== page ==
Between Voyeurism, Seduction, and Confrontation: Mary Ellen Mark's Ward 81

Author Info
Jui-Ch'i Liu
Center for General Education and the Graduate Institute of Sociology, National Tsing Hua University

Mary Ellen Mark (1940- ) is one of the most influential, contemporary photojournalists in the United States. In 1979, she published Ward 81, a study of severely ill women at Oregon State Mental Hospital. This article, based on visual analyses as well as some crucial literature, compares Mark's works with related works in the tradition of maledominated psychiatric photography. In so doing, I decode how Mark negotiates her female gaze on women's madness. I also elucidate Mark's works through contemporary cultural discourses in sociology, literary theory, the history of science, the history of art, and gender studies to interpret the historical, aesthetic, cultural, social, and political meanings of Ward 81. My main innovative perspective is: Mark's imagery of women's madness differs from that in the tradition of psychiatric photography since the mid-nineteenth century. She no longer takes her lens as a tool to surveil women's madness in medical institutions. Rather, her photographs, influenced by the anti-psychiatry movement, reveal and protest against the anti-humanistic treatment of the female insane in Ward 81. Also, her provocative photographs of madwomen gazing back metaphorically establish their subversive agency and subjectivity against the rational surveillance of women's madness under patriarchy. In the conclusion, I examine the contribution and limitation of Ward 81 in the realm of gender politics and discuss whether women's madness is a powerful and subversive metaphor against the patriarchal order within feminist theory.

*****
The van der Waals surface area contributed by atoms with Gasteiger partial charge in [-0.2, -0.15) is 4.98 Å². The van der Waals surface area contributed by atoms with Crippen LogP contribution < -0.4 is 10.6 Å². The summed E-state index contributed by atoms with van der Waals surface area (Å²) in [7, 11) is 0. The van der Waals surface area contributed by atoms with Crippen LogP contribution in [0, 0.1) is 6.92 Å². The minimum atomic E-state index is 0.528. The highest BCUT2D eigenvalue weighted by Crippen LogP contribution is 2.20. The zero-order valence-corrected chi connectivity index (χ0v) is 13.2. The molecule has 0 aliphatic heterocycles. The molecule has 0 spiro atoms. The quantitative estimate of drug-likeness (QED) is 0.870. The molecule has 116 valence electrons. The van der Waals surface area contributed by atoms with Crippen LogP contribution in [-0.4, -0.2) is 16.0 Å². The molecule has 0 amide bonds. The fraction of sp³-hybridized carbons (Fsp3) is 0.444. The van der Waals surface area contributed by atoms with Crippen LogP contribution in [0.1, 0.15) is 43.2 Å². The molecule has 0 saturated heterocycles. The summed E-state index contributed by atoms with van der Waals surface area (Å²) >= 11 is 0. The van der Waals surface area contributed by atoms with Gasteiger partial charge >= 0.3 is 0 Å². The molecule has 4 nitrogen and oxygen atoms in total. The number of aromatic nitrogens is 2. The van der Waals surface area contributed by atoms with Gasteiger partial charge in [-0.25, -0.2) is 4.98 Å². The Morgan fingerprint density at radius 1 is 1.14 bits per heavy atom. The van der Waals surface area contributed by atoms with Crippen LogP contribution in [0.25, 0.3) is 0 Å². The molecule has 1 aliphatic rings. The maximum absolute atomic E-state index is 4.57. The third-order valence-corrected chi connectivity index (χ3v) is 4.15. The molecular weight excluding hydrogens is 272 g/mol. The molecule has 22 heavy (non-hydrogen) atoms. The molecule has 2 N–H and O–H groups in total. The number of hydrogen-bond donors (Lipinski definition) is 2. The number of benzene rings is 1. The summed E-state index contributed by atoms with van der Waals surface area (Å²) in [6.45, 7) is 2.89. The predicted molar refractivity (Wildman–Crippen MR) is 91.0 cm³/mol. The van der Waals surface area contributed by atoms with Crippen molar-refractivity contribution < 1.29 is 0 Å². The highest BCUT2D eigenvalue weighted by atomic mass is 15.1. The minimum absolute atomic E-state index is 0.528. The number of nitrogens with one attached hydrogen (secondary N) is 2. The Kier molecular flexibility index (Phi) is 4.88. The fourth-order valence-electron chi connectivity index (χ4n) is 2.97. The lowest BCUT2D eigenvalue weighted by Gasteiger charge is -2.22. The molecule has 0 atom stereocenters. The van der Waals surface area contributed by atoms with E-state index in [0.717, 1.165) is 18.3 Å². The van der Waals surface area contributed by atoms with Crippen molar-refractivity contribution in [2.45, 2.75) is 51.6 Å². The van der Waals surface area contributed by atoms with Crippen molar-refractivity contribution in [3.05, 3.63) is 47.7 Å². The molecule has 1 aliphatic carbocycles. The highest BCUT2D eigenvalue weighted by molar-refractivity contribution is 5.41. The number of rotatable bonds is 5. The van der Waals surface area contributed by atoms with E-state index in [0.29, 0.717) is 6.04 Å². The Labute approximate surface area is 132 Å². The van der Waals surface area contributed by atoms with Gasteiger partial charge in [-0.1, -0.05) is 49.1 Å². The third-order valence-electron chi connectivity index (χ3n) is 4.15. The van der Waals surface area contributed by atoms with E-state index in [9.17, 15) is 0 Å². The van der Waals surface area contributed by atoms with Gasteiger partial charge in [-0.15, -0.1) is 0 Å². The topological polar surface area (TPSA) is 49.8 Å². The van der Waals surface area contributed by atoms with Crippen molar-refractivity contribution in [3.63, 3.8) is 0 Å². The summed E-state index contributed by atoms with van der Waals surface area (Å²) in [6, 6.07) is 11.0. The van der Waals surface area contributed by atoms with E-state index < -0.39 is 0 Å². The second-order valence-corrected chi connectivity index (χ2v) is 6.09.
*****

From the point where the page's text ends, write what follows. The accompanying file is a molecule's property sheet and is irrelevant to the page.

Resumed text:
Citation: 
Taiwanese Journal for Studies of Science, Technology and Medicine, Number 4 (April 2007), 109-149